Put together two powerful partners — a well-funded consumer-facing company and a top research university, such as MIT – and the stage is set for inventive solutions to real-world problems.
Designing better urban transit systems is one of those problems, andAudi is one of those companies.
Audi of America wants to be involved in conversations about America’s urban future and provide cars that fit into tomorrow’s tech-dominated cities. MIT’s SENSEable City Lab researches how to use data to implement intelligent city transportation.
The project that brought the two together sprung from an unlikely source — the Audi marketing team, including its digital ad agency AKQA. The carmaker wanted to encourage people to admire and buy Audi cars by giving them an online tool with information about their roadways. AKQA acted as matchmaker, discovering that the MIT lab studied exactly the kind of data that the Audi idea needed. The privately held agency then tapped Audi’s existing relationship with the university’s Research Laboratory of Electronics to make the match.
The result is the Audi Road Frustration Index, an entertaining website that launched in beta in mid-September. It tells users at any given hour how the roadways and drivers’ moods in their city rank compared to others nationwide. For instance, Sacramento, Calif., is often as miserable as New York City.
Index findings can tell planners which road segments to improve for the most efficient results. It can also reveal how drivers change their motoring routines when they have more information.
According to the SENSEable City team of Carlo Ratti, Assaf Biderman and Kristian Kloeckl, such partnerships are crucial for planners trying to design cities that marry concrete and steel with silicon and software.
“As of yet we don’t know how to do this,” says Ratti. “But we do know that no single entity in isolation can solve all the issues. It is the integration of the various city actors that breeds success.”
Here’s how the index works. It quantifies the status of traffic jams, accidents and weather in major U.S. cities in actual time, then adds current driver sentiment, based on traffic related posts on Twitter. The information is presented in a map and charts that make comparisons easy.
MIT collects the data and collaborates with AKQA on the infographics and the algorithm that drives the index. As sponsor, Audi pays MIT an annual fee of $300,000-$500,000 and gets its name and an ad on the site. It also helps distribute the index to a wide audience.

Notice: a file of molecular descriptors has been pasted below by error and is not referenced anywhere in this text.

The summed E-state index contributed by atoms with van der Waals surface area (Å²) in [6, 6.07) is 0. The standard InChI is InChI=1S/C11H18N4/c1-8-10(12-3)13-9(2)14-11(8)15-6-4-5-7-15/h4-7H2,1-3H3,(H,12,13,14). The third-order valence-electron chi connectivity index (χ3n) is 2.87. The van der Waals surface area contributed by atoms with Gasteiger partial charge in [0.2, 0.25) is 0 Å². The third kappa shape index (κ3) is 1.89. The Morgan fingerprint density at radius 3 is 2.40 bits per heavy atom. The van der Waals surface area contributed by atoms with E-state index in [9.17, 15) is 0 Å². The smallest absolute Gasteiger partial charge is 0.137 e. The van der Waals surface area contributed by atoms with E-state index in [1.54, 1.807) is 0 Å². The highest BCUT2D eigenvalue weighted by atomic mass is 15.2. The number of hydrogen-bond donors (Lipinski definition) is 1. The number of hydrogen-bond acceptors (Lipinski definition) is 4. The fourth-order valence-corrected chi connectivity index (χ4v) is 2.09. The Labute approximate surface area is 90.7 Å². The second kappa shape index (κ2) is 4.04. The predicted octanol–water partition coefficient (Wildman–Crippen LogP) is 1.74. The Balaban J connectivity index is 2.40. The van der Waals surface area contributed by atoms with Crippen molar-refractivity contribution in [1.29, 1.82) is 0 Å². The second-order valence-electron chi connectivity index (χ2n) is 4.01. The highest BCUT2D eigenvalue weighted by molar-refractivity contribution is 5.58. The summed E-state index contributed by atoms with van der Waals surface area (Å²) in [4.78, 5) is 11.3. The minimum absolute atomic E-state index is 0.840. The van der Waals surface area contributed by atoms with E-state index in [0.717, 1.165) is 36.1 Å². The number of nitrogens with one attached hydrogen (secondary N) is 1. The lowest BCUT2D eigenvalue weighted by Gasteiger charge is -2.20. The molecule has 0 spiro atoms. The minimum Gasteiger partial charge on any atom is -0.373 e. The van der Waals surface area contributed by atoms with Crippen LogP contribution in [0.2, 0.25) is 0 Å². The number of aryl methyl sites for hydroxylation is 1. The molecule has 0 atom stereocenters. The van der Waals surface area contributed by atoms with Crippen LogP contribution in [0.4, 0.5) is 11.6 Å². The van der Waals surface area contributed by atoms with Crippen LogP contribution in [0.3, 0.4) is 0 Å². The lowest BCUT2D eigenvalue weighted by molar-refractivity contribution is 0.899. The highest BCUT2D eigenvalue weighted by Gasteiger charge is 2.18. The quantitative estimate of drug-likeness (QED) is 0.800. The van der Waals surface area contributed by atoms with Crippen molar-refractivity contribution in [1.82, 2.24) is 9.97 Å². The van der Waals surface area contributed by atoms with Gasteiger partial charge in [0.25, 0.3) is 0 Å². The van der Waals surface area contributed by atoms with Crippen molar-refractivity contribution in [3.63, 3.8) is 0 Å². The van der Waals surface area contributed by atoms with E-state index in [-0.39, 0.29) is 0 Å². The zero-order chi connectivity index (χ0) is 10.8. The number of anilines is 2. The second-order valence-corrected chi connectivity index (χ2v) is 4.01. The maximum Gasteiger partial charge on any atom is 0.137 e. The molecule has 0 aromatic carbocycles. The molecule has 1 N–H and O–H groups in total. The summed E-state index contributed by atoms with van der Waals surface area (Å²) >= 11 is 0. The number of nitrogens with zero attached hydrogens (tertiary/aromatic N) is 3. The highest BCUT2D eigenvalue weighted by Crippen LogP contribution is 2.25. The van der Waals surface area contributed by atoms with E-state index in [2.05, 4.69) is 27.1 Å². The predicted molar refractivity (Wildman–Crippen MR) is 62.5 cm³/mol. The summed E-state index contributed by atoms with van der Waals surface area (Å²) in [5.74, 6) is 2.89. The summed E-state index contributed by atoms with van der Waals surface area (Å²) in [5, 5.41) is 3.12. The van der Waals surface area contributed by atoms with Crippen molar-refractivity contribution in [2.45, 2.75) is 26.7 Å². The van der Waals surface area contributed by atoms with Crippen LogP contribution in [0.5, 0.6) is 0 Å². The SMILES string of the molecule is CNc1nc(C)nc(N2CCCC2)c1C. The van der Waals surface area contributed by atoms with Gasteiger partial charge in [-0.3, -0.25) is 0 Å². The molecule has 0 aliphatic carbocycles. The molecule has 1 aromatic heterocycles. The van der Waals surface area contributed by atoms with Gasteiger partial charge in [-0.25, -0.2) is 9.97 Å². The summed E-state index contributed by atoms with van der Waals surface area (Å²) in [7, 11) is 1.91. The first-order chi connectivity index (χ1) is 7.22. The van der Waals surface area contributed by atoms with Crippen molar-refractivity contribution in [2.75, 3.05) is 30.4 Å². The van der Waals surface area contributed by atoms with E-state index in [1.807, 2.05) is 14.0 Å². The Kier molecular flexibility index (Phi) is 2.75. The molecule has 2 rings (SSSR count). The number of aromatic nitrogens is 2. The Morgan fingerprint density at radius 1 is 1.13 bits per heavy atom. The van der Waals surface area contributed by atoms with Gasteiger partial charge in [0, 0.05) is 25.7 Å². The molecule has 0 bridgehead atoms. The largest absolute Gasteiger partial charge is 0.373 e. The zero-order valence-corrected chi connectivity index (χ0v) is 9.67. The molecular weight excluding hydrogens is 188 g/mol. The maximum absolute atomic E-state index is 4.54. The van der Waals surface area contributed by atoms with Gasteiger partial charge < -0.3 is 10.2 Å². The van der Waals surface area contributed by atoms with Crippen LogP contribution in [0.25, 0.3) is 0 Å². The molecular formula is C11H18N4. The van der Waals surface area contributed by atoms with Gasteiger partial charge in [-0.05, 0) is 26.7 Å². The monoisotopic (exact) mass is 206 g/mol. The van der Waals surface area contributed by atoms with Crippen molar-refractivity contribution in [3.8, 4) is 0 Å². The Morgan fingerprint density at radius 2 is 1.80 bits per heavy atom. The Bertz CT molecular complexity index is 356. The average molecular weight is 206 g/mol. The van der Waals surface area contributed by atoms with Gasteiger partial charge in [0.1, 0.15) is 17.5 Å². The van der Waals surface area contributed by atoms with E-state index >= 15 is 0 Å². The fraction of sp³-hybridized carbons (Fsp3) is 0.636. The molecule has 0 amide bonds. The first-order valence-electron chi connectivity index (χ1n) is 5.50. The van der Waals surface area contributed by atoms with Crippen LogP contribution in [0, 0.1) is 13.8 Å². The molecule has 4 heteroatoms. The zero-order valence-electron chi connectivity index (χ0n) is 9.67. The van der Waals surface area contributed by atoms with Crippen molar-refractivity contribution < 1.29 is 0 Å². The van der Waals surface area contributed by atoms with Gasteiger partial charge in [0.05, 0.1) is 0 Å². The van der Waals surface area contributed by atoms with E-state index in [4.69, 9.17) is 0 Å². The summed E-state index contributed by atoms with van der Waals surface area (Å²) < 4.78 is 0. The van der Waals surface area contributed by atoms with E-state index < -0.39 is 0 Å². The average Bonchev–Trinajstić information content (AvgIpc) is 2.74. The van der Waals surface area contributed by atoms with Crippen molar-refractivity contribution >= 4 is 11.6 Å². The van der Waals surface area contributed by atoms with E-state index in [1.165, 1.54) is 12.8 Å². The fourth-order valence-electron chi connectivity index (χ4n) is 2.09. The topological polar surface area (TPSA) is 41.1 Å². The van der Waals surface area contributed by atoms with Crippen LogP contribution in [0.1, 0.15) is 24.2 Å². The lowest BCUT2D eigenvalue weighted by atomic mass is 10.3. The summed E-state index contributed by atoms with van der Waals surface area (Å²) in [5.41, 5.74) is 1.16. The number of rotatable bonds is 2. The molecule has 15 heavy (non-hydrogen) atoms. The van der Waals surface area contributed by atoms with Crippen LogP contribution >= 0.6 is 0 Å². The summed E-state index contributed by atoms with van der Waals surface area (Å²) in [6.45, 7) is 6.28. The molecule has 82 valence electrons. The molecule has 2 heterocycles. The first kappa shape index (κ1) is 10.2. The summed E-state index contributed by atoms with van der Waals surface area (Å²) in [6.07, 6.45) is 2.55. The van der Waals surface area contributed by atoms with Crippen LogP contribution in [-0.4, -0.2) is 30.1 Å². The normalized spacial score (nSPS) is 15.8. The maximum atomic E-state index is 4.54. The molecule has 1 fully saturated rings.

The Audi USA website, Facebook page, YouTube channel and an A6 iPad app all link to the index, which can be embedded and shared by users. In addition, the index is a hub for outside Web sites, such as Waze and Roadify, where visitors can find user-generated info about local road hazards, parking spaces and where to leaving your auto behind and take a bus or train.
“As a progressive company, we want to foster research that can make a difference and that we can’t do on our own," says DeLu Jackson, Audi's manager of digital marketing. "This is not like just putting your company’s name on a building."
Tom Bedecarre, CEO of AKQA, says the key to the partnership is the partners’ joint vision. “Both MIT and Audi have a reputation for innovation and a strong emphasis on applied technology,” he notes.
The Road Frustration Index is just the latest of the SENSEable City Lab partnerships. In 2008 it worked with AT&T's Research Labs and the city of New York to discover the economic impact of tourists by studying cellphone activity around a huge city-sponsored art installation. The conclusion? Large-scale art projects bring in twice or three times more money than what they cost to install.
From 2009 to mid-2011, the lab partnered with Waste Management,Qualcomm and Sprint to track where discarded electronic devises ended up. The goal is to improve the e-waste system and encourage the reuse of discarded computers in developing countries.
In general, SENSEable City turns its corporate partnerships into real-world solutions by providing ideas to startups and corporate research and development centers that they can implement. Ratti says the lab can also file patents and license them through MIT's technology licensing office.
As data visualization makes complex research more accessible to the general public, there will likely be more collaboration between universities, government researchers and major advertisers, says Bob Pullum, AKQA group creative director.
“This is especially true with the rise of purely digital communications that can present data in new, more engaging ways,” he says.